The TPLF's main aim is to remove Prime Minister Abiy Ahmed from power. Ethiopia, often seen as a shining light of stability in the Horn of Africa, seems at risk of collapse. Observers are already comparing the situation to the disintegration of Yugoslavia and the Balkan Wars in the 1990s.
Ethiopia's constitution explicitly allows the secession of individual states. While Abiy is seeking to expand the central government's influence, there are growing calls for regional self-determination. Once again the model of ethnic federalism seems likely to collapse, as it did in South Sudan.
People waiting in line to gather water during the Siege of Sarajevo, 1992 — Photo: Mikhail Evstafiev
This seems especially likely because the Ethiopian system has been based on pure power calculation from the start. Only 6% of the Ethiopian population are Tigrayan. However, as early as the 1980s, the influential TPLF militia fought the communist dictator Mengistu Haile Mariam (known as the Black Stalin), and after he was removed from power in 1991 the ethnic minority gained political dominance.
In order to gain support among much larger ethnic groups such as the Oromo (which represents around 34% of the population) they set up a federal system with nine states. In theory, at least, the main people groups of Ethiopia were supposed to be fairly represented.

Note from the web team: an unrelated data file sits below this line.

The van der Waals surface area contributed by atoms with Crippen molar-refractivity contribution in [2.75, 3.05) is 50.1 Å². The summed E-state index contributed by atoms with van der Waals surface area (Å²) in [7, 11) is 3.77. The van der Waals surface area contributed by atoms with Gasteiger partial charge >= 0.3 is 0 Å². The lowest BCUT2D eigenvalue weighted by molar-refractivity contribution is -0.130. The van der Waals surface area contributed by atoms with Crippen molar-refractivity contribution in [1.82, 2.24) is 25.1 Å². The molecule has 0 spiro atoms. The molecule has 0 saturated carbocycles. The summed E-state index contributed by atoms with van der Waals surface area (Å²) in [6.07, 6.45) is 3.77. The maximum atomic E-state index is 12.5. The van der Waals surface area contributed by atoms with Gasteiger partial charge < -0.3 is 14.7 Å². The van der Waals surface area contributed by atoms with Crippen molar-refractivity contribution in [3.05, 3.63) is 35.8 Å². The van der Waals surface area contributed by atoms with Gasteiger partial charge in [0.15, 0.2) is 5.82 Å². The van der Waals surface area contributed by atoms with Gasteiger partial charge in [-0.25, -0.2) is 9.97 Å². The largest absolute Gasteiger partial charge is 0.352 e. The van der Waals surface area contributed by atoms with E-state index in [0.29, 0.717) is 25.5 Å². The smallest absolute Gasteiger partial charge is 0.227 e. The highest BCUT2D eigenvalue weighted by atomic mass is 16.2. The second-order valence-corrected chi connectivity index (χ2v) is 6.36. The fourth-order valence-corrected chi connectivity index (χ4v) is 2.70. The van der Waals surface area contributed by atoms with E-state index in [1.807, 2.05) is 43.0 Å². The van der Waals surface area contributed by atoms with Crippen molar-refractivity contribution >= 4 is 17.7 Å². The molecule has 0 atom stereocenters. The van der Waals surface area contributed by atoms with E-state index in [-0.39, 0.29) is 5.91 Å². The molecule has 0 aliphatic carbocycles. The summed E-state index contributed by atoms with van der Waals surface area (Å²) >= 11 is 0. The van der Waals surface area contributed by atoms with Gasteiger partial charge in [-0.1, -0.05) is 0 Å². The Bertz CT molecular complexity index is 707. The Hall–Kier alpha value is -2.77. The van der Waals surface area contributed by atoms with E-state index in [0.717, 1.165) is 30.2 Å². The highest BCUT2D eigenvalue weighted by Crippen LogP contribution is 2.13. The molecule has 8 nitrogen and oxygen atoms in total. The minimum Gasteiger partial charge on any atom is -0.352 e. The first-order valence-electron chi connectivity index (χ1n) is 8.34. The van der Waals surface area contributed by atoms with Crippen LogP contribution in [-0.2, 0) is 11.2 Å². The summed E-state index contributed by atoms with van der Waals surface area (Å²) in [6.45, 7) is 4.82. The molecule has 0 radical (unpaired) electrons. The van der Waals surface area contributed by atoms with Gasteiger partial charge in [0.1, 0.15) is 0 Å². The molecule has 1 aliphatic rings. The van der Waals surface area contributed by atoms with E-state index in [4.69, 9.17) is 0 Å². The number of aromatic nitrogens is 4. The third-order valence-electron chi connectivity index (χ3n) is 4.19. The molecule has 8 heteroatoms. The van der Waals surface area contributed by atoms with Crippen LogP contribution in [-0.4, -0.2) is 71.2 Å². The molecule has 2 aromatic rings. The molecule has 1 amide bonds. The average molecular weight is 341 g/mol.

However, in practice, the TPLF was overrepresented in leadership positions nationwide. Three years ago, ethnic tensions and dissatisfaction about infrastructure projects that didn't take the interests of local people groups into account boiled over, and they could no longer keep them under control through their ever more authoritarian government.
Ethnic tensions have boiled over.
At first the current Prime Minister Abiy seemed like an ideal candidate who would be able to calm unrest without significant losses for the ruling elite: a young, dynamic representative of the large, dissatisfied Oromo people group.
But the Tigrayans miscalculated. Their influence waned as the new Prime Minister introduced rapid pan-Ethiopian reforms. While Abiy received the Nobel Peace Prize for the apparent easing of tensions with Eritrea, the TPLF felt it had been cheated, as the longstanding border conflict, which had seen thousands of deaths, was concentrated on the Tigray region.
The reaction from Turkey shows how important the ramifications of the current conflict will be on the world stage. President Recep Tayyip Erdogan has promised military support to Ethiopia. That may be badly received in Egypt and puts the recently reopened discourse between Cairo and Ankara at risk.
There is a long-running dispute between Egypt and Ethiopia over the latter's decision to fill up a reservoir behind a dam on the Nile, which could significantly reduce water supply to Egypt. Due to the Tigray crisis, this potential military conflict over water seems almost forgotten. But its effects will be no less devastating.